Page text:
Samuel Ho, also known as @wildernessamuel, is a 20-year-old macro photographer who is fascinated by Hong Kong’s native species and biodiversity, especially reptiles. He is now a university student majoring in Ecology at The University of Queensland. Let’s get to know more about his journey and how he became so passionate about Hong Kong’s natural environment and its reptile inhabitants:
Samuel became enamored with animals at a young age. He picked up photography and started taking pictures of butterflies, frogs and snakes when he was still in primary school. His parents often brought him on hikes to explore nature, which helped build his passion for the natural environment and allowed him to become familiar with Hong Kong’s native species. He recalls that some moments from those hikes had a particularly profound impact on him, such as when he first encountered a wild snake.
Samuel later went on some very memorable trips outside of Hong Kong, which influenced his career path. “I went on a trip to Madagascar and Thailand which sparked my interest in conservation and helped me decide to pursue a career in the environmental field,” he said. In particular, the unique animals that he encountered during his trip in Madagascar fascinated him,and he gained a new appreciation for how diverse and interesting nature can really be.
However, Samuel reminds us that even here in Hong Kong the diversity of species can be amazing. Many reptile species inhabit different environments, such as streams, woods, and urban areas.
Samuel is particularly captivated by snakes, and he believes that misconceptions are at the rootof the public’s irrational fear of them. One widespread belief is that snakes are aggressive and purposely seek to attack humans, when actually the reverse is the case: snakes are generally shy creatures that attack humans only when startled or provoked to defend themselves. As longas you try to keep calm and appreciate their features from a distance, Samuel believes, you definitely will fall in love with them!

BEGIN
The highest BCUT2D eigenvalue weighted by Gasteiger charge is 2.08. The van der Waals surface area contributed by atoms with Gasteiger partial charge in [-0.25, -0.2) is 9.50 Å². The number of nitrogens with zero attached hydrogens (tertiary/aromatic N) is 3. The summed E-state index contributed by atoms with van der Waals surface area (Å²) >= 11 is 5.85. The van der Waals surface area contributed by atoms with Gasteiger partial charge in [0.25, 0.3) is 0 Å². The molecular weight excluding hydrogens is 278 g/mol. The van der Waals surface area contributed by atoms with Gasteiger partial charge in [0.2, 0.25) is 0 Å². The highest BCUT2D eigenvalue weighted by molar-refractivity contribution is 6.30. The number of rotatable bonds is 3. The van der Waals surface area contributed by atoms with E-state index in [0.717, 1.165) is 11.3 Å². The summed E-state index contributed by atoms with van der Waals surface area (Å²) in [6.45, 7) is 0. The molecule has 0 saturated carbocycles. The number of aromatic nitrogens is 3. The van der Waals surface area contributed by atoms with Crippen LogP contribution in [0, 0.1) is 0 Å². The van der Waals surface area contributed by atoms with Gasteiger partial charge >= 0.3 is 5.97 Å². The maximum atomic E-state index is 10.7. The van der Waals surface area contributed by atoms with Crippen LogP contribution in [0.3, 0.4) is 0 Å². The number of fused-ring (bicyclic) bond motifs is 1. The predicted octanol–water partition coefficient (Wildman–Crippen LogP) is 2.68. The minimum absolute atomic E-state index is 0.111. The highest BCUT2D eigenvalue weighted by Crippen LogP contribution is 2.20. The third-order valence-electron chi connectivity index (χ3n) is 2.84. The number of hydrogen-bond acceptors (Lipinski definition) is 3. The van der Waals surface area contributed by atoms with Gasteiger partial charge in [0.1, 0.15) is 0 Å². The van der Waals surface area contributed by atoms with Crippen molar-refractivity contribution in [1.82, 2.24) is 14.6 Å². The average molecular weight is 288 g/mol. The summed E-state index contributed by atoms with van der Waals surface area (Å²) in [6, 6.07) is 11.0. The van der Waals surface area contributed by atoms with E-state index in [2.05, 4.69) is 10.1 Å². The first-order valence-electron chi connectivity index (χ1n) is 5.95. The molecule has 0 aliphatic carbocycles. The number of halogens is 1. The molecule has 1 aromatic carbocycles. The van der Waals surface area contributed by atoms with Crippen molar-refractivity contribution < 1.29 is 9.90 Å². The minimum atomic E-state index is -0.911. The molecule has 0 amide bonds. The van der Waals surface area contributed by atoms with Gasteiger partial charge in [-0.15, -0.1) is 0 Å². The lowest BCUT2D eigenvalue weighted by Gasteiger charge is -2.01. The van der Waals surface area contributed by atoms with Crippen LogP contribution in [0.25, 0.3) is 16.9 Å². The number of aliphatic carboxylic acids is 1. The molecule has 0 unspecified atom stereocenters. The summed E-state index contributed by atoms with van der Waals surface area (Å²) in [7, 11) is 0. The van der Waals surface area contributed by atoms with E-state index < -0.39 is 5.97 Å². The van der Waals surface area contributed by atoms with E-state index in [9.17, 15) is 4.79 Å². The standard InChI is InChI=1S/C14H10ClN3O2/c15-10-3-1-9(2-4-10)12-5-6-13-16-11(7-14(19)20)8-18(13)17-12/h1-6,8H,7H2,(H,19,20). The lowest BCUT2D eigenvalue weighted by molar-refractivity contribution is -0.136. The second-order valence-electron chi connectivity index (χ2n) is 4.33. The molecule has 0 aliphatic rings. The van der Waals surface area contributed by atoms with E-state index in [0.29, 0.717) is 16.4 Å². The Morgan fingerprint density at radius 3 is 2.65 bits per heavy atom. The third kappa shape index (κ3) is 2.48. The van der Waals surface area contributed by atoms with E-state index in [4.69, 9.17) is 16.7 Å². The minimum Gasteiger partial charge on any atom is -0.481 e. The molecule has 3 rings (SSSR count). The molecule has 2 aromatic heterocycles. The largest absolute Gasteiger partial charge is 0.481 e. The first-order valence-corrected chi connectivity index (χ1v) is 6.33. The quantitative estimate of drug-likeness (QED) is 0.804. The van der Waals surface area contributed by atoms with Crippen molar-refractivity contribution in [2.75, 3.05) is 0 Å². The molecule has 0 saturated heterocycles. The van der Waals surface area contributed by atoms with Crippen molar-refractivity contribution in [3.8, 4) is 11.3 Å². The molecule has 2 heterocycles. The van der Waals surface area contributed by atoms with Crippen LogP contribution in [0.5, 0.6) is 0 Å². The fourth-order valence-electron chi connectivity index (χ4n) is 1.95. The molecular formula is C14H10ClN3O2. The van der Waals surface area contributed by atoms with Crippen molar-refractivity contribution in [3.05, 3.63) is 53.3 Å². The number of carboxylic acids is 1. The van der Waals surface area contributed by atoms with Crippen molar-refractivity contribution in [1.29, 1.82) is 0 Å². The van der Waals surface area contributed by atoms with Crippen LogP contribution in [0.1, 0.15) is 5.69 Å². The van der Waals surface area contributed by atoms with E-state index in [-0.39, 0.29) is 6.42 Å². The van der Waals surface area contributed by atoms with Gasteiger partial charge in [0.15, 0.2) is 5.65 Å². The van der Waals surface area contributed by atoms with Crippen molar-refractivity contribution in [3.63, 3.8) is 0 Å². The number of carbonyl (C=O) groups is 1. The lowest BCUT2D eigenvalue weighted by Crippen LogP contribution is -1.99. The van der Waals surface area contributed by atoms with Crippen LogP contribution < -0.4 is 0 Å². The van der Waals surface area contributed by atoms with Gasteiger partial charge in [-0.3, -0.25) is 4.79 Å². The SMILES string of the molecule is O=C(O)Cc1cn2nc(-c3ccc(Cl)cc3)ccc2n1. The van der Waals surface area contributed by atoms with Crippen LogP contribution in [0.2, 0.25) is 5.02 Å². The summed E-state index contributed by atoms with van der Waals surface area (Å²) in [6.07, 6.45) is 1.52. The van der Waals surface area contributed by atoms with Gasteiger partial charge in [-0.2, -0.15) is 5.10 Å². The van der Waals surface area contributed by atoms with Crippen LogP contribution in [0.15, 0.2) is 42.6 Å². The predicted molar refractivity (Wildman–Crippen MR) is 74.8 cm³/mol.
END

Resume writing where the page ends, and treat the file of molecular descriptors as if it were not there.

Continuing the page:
“For current environmental lovers, I think snakes play an important role in environmental conservation as they have a central role in the ecosystem, so understanding snakes can influence others to start their journey to explore nature”, Samuel adds. In general, he hopes the public is willing to overcome their apprehensions, learn more about snakes and appreciate their beauty, with some nature lovers eventually taking the initiative to go out on night hikes to search for snakes.
Samuel is troubled by some recent human activity, though. The Tai Po Kau Nature Reserve, for example, is under special regulations in order to minimize contamination from human activities. However, due to the COVID 19 pandemic, more people have become interested in visiting the Reserve as they seek to get outside. Samuel finds it quite heartbreaking to see that in Hong Kong, where city and nature co-exist so closely, there is a lot of irresponsible behaviour by humans when it comes to visiting natural environments. Samuel always preaches the phrase, “Leave no trace”, meaning that you should leave an environment the same way you found it. It is particularly important to avoid contaminating waterways, as rubbish that makes its way into the ocean, streams, or rivers is incredibly harmful to native wildlife. “In the parks, you can see a lot of rubbish, which is really disappointing given the high educational level of a city like Hong Kong”, he said. Samuel hopes that his efforts to connect the public with nature will give them a greater appreciation for taking care of the natural environments they visit.
Samuel is still exploring different opportunities or possibilities in the future with the goal of bridging research and environmental education. His social media account, where he posts pictures of the wild species he encounters on his travels, now has more than five thousand followers.
In the future, he hopes to conduct research in the environmental field and continue to promote environmental awareness with his photography in order to build a better future for our next generation.